As the world increasingly goes online, soft-copy documentation has become the norm, and printing paper has taken a backseat.

However, digital-based file sharing may not be ideal for communicating sensitive or confidential information. At times like these, the most responsible way to take care of the document is to shred it right after perusing the contents.

Anyhow, a day of decluttering and getting rid of old newspapers, receipts, and notebooks around the house can lead to cardboard boxes full of shredded paper. And while it may seem like shredded paper can be recycled like regular paper, the reality is slightly trickier.

For the most part, local council areas accept them, but sending piles of shredded paper to recycling facilities may not always be environment-friendly. Read on if you want to know why and some sustainable alternatives you can consider.

Can You Dispose Of Shredded Paper In The Yellow-Lidded Recycling Bin?

Most recycling companies will accept large piles of shredded paper waste from professional businesses, government organisations, and other industrial units involved in large-scale shredding activities. Unlike the minimal amounts of shredded paper disposed of by private individuals, large piles are easier to recycle.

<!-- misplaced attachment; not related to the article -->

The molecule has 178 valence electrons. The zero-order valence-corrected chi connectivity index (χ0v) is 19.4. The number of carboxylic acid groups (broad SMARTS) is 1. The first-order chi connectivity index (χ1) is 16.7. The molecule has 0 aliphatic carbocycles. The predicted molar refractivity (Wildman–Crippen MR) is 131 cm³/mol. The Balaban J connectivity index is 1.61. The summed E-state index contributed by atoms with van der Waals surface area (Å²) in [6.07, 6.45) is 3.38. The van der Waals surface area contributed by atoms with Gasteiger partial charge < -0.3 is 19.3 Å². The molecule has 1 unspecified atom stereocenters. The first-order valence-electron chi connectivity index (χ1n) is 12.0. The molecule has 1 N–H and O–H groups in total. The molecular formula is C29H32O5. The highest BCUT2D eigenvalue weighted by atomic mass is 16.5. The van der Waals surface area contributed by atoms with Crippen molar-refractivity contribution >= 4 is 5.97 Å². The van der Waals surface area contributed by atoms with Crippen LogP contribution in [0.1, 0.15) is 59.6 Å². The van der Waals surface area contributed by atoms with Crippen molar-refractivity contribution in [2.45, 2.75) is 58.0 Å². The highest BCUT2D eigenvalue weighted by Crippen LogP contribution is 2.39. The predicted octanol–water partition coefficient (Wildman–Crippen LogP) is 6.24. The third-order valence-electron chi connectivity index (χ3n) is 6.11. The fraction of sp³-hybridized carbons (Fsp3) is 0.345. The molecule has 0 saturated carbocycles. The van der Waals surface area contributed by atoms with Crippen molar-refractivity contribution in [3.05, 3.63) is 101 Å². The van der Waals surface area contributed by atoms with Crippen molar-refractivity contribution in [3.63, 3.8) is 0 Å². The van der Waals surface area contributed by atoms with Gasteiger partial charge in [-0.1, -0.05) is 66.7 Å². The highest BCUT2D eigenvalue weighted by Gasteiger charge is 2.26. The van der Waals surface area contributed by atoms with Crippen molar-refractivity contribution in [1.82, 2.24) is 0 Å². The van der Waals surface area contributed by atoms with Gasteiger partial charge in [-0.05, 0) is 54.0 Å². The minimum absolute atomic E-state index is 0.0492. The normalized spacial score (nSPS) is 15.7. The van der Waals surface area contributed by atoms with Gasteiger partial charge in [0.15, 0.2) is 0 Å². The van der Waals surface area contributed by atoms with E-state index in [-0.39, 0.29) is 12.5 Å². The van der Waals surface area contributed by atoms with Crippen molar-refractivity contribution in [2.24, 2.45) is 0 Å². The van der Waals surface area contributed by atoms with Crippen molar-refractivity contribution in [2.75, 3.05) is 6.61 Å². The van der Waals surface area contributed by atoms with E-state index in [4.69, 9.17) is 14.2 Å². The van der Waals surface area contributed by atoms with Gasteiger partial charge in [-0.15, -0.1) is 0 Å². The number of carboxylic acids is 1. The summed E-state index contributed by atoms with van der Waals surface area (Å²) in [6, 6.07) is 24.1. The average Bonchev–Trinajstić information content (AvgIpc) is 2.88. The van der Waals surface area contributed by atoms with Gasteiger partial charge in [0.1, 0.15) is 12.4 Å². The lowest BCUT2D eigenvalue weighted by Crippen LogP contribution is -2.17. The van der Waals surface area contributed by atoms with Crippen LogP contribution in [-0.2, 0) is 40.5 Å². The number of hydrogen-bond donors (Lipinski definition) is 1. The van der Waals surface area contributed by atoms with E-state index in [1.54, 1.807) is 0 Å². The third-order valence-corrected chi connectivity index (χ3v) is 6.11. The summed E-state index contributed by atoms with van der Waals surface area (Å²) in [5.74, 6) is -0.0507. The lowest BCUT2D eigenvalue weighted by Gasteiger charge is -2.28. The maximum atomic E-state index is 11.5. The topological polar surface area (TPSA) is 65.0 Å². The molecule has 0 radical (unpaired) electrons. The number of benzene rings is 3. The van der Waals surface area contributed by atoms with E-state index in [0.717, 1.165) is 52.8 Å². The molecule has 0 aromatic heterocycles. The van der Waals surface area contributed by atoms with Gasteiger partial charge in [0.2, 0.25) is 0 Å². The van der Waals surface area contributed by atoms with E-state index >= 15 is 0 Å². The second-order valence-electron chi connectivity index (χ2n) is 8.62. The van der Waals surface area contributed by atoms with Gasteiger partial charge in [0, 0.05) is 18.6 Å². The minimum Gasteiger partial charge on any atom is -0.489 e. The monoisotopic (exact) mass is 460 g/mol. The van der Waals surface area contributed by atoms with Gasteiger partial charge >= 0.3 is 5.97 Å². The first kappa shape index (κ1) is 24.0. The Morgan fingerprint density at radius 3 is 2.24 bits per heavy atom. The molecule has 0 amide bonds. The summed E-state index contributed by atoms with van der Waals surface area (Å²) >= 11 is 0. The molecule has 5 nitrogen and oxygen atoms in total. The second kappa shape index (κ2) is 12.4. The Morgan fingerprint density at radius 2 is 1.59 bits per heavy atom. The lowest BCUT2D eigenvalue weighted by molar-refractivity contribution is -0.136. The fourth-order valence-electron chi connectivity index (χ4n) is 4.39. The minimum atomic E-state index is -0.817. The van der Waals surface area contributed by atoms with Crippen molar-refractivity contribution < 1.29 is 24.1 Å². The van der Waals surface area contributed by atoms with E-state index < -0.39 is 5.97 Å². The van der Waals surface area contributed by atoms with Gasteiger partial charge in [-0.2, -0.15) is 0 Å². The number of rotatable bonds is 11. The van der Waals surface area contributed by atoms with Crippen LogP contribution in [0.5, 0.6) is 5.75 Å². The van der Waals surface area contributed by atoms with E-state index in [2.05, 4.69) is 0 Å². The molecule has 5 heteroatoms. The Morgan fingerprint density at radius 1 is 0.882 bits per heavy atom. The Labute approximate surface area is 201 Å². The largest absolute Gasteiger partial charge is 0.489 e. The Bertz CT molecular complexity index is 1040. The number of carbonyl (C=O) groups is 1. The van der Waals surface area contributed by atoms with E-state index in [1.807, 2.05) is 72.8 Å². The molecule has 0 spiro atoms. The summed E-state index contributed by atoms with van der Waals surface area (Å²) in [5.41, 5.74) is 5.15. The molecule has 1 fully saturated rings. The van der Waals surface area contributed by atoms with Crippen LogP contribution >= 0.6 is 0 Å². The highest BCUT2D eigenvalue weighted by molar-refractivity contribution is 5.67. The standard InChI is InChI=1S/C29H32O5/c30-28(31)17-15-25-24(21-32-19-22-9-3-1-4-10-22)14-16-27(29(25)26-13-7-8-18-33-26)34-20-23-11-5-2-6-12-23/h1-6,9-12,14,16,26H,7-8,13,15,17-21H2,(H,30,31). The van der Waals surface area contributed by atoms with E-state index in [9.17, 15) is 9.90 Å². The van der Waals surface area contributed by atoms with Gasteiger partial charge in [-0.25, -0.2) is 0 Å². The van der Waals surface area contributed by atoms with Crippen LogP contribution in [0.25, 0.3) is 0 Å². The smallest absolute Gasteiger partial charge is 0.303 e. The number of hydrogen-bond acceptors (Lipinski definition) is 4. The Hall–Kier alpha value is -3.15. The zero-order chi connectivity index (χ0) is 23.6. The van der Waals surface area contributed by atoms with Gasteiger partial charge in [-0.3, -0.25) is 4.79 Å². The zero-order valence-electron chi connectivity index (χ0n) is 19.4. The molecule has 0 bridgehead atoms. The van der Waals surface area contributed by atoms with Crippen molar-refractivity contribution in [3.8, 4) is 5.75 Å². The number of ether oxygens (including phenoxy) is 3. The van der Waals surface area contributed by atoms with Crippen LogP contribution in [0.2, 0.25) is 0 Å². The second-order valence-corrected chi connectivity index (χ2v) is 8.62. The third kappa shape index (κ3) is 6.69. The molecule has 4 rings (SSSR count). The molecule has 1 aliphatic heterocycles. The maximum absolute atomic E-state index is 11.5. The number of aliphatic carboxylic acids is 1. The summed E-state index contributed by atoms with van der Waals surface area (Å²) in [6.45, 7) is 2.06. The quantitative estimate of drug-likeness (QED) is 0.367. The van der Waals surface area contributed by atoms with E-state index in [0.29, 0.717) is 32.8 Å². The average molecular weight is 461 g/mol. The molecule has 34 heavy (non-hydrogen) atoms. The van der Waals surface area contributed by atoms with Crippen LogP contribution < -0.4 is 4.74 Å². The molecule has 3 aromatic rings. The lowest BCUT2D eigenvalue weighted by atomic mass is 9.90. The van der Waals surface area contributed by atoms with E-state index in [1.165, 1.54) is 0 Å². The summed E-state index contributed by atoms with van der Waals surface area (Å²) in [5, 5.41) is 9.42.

So, if you need to get rid of a few sheets of shredded paper, a recycling facility may not accept them. After all, tiny bits of paper filter through plastic containers or glass bottles, jars, and cans, causing contamination issues during the recycling process. In other words, they may escape the materials recovery facility or recycling facility(MRF) – a piece of sorting machinery used to prepare recycled products.

That said, it is best to avoid disposing of shredded paper in the yellow-lidded recycling bin. Instead, you can toss the scraps into the green-lidded bins reserved for food and garden organics(FOGO) waste. Apart from reducing odours and absorbing moisture, paper waste doubles as a carbon source when the contents of the FOGO bin is used as compost.

What Are The Different-Coloured Lids For In Australia?

In Australia, garbage bin lids are colour-coded to help residents identify the type of waste that they should dispose of in the bins. As a general rule, blue bins are reserved for paper recycling and suitable only for office paper and clean cardboard.

However, you can also dispose of these in a mixed recycling yellow bin along with other items, like glass bottles, empty aerosol cans, milk cartons, and coffee cups. And although green-lidded bins are meant for food waste, flowers, leftovers, and other organic matter, you can add shredded paper to absorb moisture and foul odours.

To dispose of soft plastics, such as biscuit packets, cling wrap, and bread bags, use the white-lidded soft plastic recycling bin. On the other hand, hard plastics and other landfill waste should go in the red bin. These include broken glass, disposable nappies, medical waste, lolly wrappers, other glazed wrappers, and plastic bags.

How To Recycle Shredded Paper At Home